Every few years some new trend comes along and promises to reshape the tech industry and wider world. It usually starts in niche spaces, then a few startups, then the tech giants join, and pretty soon everyone is talking about it. It's in the news, on late night shows, celebrities are getting invested. And then it disappears.
Hype is nothing new in tech. There is always some new technology that's being promoted as world-changing that ultimately doesn't live up to it. A few years ago Google and Amazon were both promoting their drone delivery initiatives. The potential to change last-mile deliveries seemed clear but ultimately it hasn't materialised.
When the hype and promise of tech hit the real world there are usually unforeseen issues that optimism alone can't overcome. But from the ashes of the hype usually, some useful products remain. That's exactly what's happened with drones.
The Gartner Hype Cycle
The Gartner hype cycle is a great representation of this trend and countless examples fit perfectly.
In 2016-17 chatbots were the hyped tech. They promised to replace apps with a natural language interface. Every app would become a chatbot. Google and Facebook quickly launched chatbot platforms. It was everywhere, then it disappeared.
But some useful products have remained. Most chat apps now support bots and integrations with other products. Websites use bots for customer service. The hype died but real products remained.
The Next Platform
When the iPhone launched and the App Store with it, a new platform for tech was born. The smartphone allowed for a new batch of tech companies to emerge and become giants in their own right. Uber, Instagram, and Snapchat were all products that could only exist on smartphones. There was a race to create exciting new products that took advantage of the capabilities of smartphones and couldn't exist before. It allowed new companies to compete or even replace the previous generation of tech companies.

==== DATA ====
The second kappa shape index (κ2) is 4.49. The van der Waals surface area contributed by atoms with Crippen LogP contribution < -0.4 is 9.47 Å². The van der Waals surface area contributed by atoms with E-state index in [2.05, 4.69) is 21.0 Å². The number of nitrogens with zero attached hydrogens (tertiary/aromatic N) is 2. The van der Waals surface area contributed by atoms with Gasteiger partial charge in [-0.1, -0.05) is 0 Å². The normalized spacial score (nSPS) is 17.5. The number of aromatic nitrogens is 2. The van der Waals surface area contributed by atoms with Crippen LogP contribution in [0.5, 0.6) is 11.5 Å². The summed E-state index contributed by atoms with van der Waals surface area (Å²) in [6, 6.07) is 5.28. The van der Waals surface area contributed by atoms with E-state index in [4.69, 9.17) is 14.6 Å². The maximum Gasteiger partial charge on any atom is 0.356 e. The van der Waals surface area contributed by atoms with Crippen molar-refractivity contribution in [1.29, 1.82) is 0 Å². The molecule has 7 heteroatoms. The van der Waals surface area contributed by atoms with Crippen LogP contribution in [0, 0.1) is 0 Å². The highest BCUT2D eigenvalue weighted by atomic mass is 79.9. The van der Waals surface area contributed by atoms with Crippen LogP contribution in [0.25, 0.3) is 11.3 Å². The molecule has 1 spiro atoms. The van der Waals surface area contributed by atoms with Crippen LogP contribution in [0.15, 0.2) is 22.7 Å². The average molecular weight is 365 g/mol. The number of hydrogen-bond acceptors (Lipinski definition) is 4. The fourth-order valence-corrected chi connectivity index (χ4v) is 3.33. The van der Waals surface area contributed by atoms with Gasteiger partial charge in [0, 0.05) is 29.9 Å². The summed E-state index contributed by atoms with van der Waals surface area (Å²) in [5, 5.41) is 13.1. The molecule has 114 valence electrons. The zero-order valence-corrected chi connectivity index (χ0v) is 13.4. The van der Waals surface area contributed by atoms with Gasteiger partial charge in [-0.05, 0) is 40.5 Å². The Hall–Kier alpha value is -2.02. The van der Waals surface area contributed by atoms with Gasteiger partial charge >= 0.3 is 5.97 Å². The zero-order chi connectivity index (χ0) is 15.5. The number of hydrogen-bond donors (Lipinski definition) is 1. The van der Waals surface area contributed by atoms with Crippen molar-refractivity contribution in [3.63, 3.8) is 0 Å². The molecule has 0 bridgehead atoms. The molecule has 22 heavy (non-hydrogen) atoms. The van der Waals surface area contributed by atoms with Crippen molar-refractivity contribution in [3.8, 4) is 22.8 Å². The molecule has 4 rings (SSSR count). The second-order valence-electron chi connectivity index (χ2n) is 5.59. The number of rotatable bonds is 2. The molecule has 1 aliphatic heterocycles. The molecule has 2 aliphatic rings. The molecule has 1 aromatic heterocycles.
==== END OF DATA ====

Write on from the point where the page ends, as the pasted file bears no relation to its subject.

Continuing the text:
But today that wave is over. All the low hanging fruit in the smartphone space is gone. Probably all of the middle of the tree fruits as well. TikTok has been the only major new smartphone-centric company to emerge in recent years.
We've always known the gold rush would come to an end. And the tech industry has been relentlessly searching for the next platform for the past decade. Everyone wants to get into the new gold rush before it's clear it is a gold rush. Smartwatches, tablets, AR glasses, chatbots, etc were all potential candidates for the next great platform.
This search has replicated the Gartner hype cycle with each of these products. Huge initial hype, disillusionment, and then useful but not world-changing products remain.
And today there's a new product joining the next platform hype cycle.
Cryptocurrency and web3 promise to reshape our world. To remove the middlemen that profit off our online activities. To give us all a share in the value we generate. Every web2 product will be replaced with a new decentralised web3 alternative with all the benefits that entails.
Bitcoin started as a niche thing but now cryptocurrency itself is fully mainstream. Ethereum, NFTs, the metaverse, they're all terms average people have probably heard about even if they don't understand what they are. The tech giants have all joined in as well. Facebook has renamed its entire company. Celebrities are hawking NFTs on television. It's everywhere and promising everything.
But if it follows the cycle, we're in for a trough of disillusionment pretty soon.
Why Will It Disappoint?
Decentralization isn't a new trend. It's been popping up every few years for the past decades and promising to remake the internet and return to the glorious days of the 90s each time.